By Lolita Huckaby
Juggling past, future no easy assignment
BEAUFORT – Could the timing be any more ironic?
Last week, the community hosted a symposium on the archaeological footprint of the 17th century Scottish settlement Stuarts Town believed now to have been somewhere in The Point neighborhood.
While folks reflected on past residents, some current Point residents cheered to learn a state judge had agreed with the Beaufort Historic Foundation’s argument that their easement on the historic home of Reconstruction hero Robert Smalls prevented tours by the National Trust for Historic Preservation.
The addition of even more tourists in their historic neighborhood was frustrating to the neighbors who supported the BHF’s position that the once private home didn’t need to be turned into a house museum.
All this while the National Park Service consultants came to town for a “health checkup” on the city’s national Historic Landmark District which some feel could be in jeopardy because of structural changes since the 1973 designation.
And – to add to the irony – at the end of the week, the city building department issued construction permits for the much-debated four-story parking garage and new three-story hotel with a roof-top bar, right in the middle of the downtown district.
The history of 303 Associates’ plans for a four-story parking garage on the lot bordered by Craven, Port Republic and West streets and the hotel on the corner of Port Republic and Scott Street could be the subject of a week-long symposium by itself.
Both projects since they were first introduced have drawn considerable opposition from citizens concerned about their impact on the confined downtown business district. There were multiple hearings before the local review board. Lawsuits have been threatened and filed.
It was one year ago, January 2022, that a district court judge upheld the project approvals given by the city’s Historic Review Board and in the meantime, the National Park Service had been contacted to investigate if the Historic Landmark designation was still appropriate.
The preliminary report is available online, and concerned residents are encouraged to read it and offer their comments. Whether that report will have any bearing on the proposed 303 Associates projects is unlikely. It appears only the courts, or the developers, can determine the fate of those buildings now.
Beaufort and the surrounding Lowcountry are known for their natural beauty but you hardly ever see a tourism report or fluffy magazine article about the city without mention of the historic homes and quiet, tree-lined streets.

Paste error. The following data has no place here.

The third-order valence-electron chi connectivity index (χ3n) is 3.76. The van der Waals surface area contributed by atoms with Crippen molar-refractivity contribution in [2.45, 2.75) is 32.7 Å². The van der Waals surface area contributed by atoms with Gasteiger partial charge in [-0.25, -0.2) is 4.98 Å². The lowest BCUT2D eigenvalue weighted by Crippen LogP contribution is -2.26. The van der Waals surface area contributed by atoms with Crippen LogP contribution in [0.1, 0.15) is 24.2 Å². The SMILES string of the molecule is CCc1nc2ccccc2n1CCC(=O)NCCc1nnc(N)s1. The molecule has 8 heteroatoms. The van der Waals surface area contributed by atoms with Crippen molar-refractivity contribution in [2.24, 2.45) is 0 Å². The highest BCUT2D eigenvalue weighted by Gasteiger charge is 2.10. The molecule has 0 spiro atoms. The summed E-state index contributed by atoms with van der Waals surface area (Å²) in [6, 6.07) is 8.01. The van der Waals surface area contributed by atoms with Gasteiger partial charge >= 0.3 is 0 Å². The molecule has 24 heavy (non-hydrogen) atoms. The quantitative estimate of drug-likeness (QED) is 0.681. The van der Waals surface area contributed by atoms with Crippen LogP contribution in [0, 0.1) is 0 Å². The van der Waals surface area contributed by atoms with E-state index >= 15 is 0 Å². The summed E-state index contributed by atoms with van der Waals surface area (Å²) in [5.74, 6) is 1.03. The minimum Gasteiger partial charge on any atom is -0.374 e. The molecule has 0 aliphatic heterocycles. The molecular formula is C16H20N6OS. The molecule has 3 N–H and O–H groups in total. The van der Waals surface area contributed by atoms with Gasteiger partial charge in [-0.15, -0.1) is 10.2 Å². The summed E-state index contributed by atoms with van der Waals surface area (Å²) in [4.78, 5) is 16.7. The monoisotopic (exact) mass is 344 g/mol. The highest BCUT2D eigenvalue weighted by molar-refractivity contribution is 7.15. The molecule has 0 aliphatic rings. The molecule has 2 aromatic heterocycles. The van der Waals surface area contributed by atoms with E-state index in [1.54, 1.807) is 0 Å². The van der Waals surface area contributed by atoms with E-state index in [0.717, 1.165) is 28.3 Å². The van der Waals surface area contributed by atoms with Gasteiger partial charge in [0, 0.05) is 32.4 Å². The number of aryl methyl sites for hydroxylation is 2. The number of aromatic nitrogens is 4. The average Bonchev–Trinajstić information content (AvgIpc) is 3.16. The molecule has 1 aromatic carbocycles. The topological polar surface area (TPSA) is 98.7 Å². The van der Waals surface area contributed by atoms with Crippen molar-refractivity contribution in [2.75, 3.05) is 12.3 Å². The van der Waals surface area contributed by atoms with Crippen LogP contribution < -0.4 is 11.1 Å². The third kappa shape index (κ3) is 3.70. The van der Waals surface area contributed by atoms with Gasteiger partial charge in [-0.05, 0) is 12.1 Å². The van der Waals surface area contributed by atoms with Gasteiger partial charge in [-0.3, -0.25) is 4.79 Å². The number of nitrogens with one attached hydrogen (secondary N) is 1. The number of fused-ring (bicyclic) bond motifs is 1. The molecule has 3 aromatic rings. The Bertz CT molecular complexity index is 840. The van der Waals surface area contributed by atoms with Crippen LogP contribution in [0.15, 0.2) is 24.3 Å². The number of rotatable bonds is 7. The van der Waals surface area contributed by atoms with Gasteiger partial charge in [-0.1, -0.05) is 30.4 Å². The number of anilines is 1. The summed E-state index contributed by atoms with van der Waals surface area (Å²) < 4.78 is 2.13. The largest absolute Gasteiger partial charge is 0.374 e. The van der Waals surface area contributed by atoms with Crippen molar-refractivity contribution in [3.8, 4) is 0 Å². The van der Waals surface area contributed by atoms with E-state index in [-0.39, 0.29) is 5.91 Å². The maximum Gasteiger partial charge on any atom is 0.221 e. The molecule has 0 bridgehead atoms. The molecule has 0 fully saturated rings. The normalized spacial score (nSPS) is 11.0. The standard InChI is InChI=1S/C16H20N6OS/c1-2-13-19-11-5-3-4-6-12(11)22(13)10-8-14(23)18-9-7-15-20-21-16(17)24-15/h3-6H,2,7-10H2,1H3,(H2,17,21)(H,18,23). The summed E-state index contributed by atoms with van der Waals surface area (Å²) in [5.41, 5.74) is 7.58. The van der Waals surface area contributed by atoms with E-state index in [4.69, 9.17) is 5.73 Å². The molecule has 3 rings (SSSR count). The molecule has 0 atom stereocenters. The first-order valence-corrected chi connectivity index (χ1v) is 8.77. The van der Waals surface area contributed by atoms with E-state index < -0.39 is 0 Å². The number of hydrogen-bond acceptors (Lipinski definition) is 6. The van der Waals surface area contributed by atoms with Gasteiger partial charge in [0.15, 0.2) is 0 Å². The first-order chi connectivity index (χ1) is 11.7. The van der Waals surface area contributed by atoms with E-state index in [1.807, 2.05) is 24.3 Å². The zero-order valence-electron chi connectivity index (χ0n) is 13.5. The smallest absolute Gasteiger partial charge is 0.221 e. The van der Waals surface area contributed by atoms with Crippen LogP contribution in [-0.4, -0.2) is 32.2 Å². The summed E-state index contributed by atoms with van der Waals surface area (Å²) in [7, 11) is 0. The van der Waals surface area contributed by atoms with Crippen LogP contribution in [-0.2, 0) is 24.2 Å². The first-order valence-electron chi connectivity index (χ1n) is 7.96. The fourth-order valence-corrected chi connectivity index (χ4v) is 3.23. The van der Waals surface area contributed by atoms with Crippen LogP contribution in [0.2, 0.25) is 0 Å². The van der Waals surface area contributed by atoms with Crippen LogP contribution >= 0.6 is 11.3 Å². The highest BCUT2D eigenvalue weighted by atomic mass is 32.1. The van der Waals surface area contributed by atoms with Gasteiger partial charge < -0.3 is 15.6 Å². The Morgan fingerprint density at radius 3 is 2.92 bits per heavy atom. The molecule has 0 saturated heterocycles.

But just like the natural beauty spots are changing due to development and economic pressures, those scenic, man-made structures are being influenced by those same pressures. Case in point, the Northwest Quadrant and Old Commons neighborhoods where the older homes have been demolished and replaced with Southern Living designs found in subdivisions all over the country.
It’s a difficult task as many sociologists will attest, to balance the past with the uncertain future. Community leaders – both those elected and those outspoken because of their interests – have a tough job.
Town’s updated tree ordinance postponed for a month
PORT ROYAL – It was a small but determined group of tree-huggers gathered at last week’s Port Royal Town Council meeting to witness what was expected to be the second and final reading of an ordinance strengthening the town’s tree protection ordinance.
Unfortunately, they left disappointed after the council members, who had so adamantly endorsed the idea of stronger tree protections for the past several months, had questions.
The matter was postponed until the March1 council workshop, when the elected folks will talk some more about increasing fines for cutting trees without permits in preparation for development.
The draft, as written, already increases penalties five-fold, from $1,000 for certain specimen trees to $5,000. But while Council members said they might want even more “teeth” in the penalties, they were also concerned about the increased costs to single-family homes, at a time when “affordable housing” is a realistic buzzword.
Again, not an easy job.
Short-term rentals limit passes vote in Folly Beach
FOLLY BEACH – A majority of town voters said “yes” last week to limiting the number of short-term rentals in their community, a move other communities across the country frustrated with the changing nature of their neighborhoods, have been watching.
Unfortunately, the “binding” referendum which was endorsed by 53 percent of those who turned out for the special vote can still be reversed by the Folly Beach Town Council. The vote is also expected to be challenged in court by those who see short-term rentals as vital to their finances or a violation of their personal property rights.
The referendum, which limits the number of STR’s to 800, less than the 1,000-plus that already exist, was placed on a ballot after enough residents signed a petition to force a vote.
And that action came after the same concerned citizens went to Town Council meetings asking, unsuccessfully, for the elected officials to do something about the changing nature of their community as the number of visitors outnumber those who live there.
Lolita Huckaby Watson is a community volunteer and newspaper columnist. In her former role as a reporter with The Beaufort Gazette, The Savannah Morning News, Bluffton Today and Beaufort Today, she prided herself in trying to stay neutral and unbiased. As a columnist, these are her opinions. Her goal is to be factual but opinionated, based on her own observations. Feel free to contact her at firstname.lastname@example.org.